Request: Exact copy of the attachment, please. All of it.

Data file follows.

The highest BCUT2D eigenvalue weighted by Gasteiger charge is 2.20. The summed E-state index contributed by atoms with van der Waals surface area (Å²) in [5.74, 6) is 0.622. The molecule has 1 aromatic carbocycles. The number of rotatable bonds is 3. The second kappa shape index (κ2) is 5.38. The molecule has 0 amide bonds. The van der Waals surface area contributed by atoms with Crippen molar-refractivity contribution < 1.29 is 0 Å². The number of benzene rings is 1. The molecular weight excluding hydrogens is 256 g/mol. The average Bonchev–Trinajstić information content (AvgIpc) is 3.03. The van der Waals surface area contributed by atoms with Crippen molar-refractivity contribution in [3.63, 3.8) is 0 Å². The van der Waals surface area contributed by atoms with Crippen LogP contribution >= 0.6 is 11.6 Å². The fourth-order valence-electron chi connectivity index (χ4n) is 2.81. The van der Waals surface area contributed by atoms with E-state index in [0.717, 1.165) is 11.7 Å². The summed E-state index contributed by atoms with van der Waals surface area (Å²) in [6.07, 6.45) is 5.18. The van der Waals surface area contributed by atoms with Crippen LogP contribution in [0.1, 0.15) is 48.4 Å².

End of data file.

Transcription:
The highest BCUT2D eigenvalue weighted by Gasteiger charge is 2.20. The summed E-state index contributed by atoms with van der Waals surface area (Å²) in [5.74, 6) is 0.622. The molecule has 1 aromatic carbocycles. The number of rotatable bonds is 3. The second kappa shape index (κ2) is 5.38. The molecule has 0 amide bonds. The van der Waals surface area contributed by atoms with Crippen molar-refractivity contribution < 1.29 is 0 Å². The number of benzene rings is 1. The molecular weight excluding hydrogens is 256 g/mol. The average Bonchev–Trinajstić information content (AvgIpc) is 3.03. The van der Waals surface area contributed by atoms with Crippen molar-refractivity contribution in [3.63, 3.8) is 0 Å². The van der Waals surface area contributed by atoms with Crippen LogP contribution >= 0.6 is 11.6 Å². The fourth-order valence-electron chi connectivity index (χ4n) is 2.81. The van der Waals surface area contributed by atoms with E-state index in [0.717, 1.165) is 11.7 Å². The summed E-state index contributed by atoms with van der Waals surface area (Å²) in [6.07, 6.45) is 5.18. The van der Waals surface area contributed by atoms with Crippen LogP contribution in [0.1, 0.15) is 48.4 Å².